MFR Rating: ★ ★ ★ ★
Viewed as part of Tiger beer and Empire magazine’s ‘Undiscovered Treasures’ season.
The genre of ‘romantic comedy’ is so often riddled with monotonous sentimentality and a distinct lack of romance or humour beyond passionless inanity. It seems almost unfair to shove a film as well observed as Cashback into the same label. But it’s full of romance and comedy and a raw, believable warmness that entirely fills its audience with a great deal of affection.
Cashback stars Sean Biggerstaff, perhaps most recognizable for playing Quidditich keeper Oliver Wood in the Harry Potter series. However, like a lot of things in this film, I wasn’t previously aware of his Gryffindor lineage. I also wasn’t aware that spliced somewhere in the middle of this 102 minute feature film is the original 18 minute, Oscar nominated short film it expands upon. But there’s no issue with continuity or any apparent aging of the young cast and if Director Sean Ellis hadn’t let it slip in the Q&A afterwards you would never have realized. Cashback takes its short film and delights in its ability to expand upon the original work to create characters full of amiability and vulnerability.
Biggerstaff guides the film in his role as Ben Willis, an art student struggling to overcome a break up, leading him to a life of insomnia fueled all-night Sainsbury’s shelf stacking shifts as he struggles to move on from the relationship. The supporting cast all do a fine job, most notably Emilia Fox as Ben’s next love interest and Stuart Goodwin as the creepy David Brent-esque boss, Jenkins. Biggerstaff provides an introspective voice-over that really carries the narrative and provides the reflection required to steer the movie from a quirky little indie film to a character driven gem.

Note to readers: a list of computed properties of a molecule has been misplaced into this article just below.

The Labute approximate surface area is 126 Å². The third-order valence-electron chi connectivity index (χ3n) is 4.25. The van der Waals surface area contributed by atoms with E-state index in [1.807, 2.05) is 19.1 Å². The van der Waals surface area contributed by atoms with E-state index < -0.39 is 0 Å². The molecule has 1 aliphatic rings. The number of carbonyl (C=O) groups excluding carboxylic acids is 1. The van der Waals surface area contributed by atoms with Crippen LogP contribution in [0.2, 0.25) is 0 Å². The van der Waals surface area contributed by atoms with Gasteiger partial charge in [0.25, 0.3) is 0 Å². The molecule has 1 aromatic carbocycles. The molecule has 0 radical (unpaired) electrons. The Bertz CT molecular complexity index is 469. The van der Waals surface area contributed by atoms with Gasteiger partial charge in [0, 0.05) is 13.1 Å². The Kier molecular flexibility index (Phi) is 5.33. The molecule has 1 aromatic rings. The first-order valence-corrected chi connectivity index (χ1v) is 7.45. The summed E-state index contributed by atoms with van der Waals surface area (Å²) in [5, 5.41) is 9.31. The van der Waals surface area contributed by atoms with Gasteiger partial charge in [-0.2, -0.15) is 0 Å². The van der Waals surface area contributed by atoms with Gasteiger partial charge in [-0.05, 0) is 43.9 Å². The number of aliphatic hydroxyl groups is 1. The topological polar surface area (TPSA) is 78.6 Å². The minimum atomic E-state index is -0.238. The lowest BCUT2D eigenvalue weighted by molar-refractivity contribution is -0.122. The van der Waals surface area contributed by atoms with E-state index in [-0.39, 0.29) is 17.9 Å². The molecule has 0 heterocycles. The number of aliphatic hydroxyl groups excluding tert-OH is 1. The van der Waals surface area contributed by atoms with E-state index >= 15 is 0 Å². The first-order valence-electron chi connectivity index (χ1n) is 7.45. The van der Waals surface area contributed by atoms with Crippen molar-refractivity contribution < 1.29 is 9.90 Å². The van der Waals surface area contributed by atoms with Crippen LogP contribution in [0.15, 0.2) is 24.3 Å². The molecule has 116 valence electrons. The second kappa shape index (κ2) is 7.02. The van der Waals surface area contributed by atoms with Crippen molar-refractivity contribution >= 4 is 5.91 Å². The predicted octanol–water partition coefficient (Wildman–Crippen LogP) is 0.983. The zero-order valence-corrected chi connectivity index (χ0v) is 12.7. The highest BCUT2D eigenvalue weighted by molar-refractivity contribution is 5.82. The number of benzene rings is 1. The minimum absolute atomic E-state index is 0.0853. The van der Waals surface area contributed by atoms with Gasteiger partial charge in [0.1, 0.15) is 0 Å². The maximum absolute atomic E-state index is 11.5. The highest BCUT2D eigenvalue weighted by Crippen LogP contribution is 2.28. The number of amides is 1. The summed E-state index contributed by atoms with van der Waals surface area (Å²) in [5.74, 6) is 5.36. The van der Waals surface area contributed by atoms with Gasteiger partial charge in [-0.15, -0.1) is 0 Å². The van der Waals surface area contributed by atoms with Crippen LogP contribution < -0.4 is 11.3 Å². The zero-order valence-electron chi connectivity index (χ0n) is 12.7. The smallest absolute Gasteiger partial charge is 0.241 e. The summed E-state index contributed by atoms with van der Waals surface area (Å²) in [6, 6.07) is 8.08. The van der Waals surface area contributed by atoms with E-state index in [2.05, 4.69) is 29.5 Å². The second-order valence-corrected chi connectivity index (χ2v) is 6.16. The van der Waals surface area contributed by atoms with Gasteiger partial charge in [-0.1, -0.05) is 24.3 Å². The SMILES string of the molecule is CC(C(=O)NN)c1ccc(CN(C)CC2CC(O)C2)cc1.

Some of the most innovative parts of the film explore how Ben deals with time. Boredom, insomnia and longing, all made more painful by the slow passage of the clock. Sequences show Ben pause time in his mind, taking a snapshot while he observes what’s going on around him. Such a storytelling device doesn’t feel gimmicky but deeply human, reflective and powerful. In one memorable sequence, Ben pauses time and undresses several women in Sainsbury’s. Rather than seeming perverted, Biggerstaff succeeds in making himself appear as the vulnerable and naked individual.
It’s also funny, maybe not always laugh out loud funny and the tone is occasionally missed (particularly with one Kung Fu practicing co-worker), but even the comedy more often than not manages to feel believable. There’s nothing inevitable about the two pieces of the romance coming together, but what does drive the film is watching Ben put his life back together. Sweet, amusing and poignant, Cashback really is an undiscovered diamond which deserves to be revisited.
Cashback is out on DVD. Check the post above this for a chance to win a copy for yourself. Running time: 102 mins. Certificate 18 (UK).
Comments and feedback are always welcome or just give the film a rating by using the stars at the top.
Review by David Rank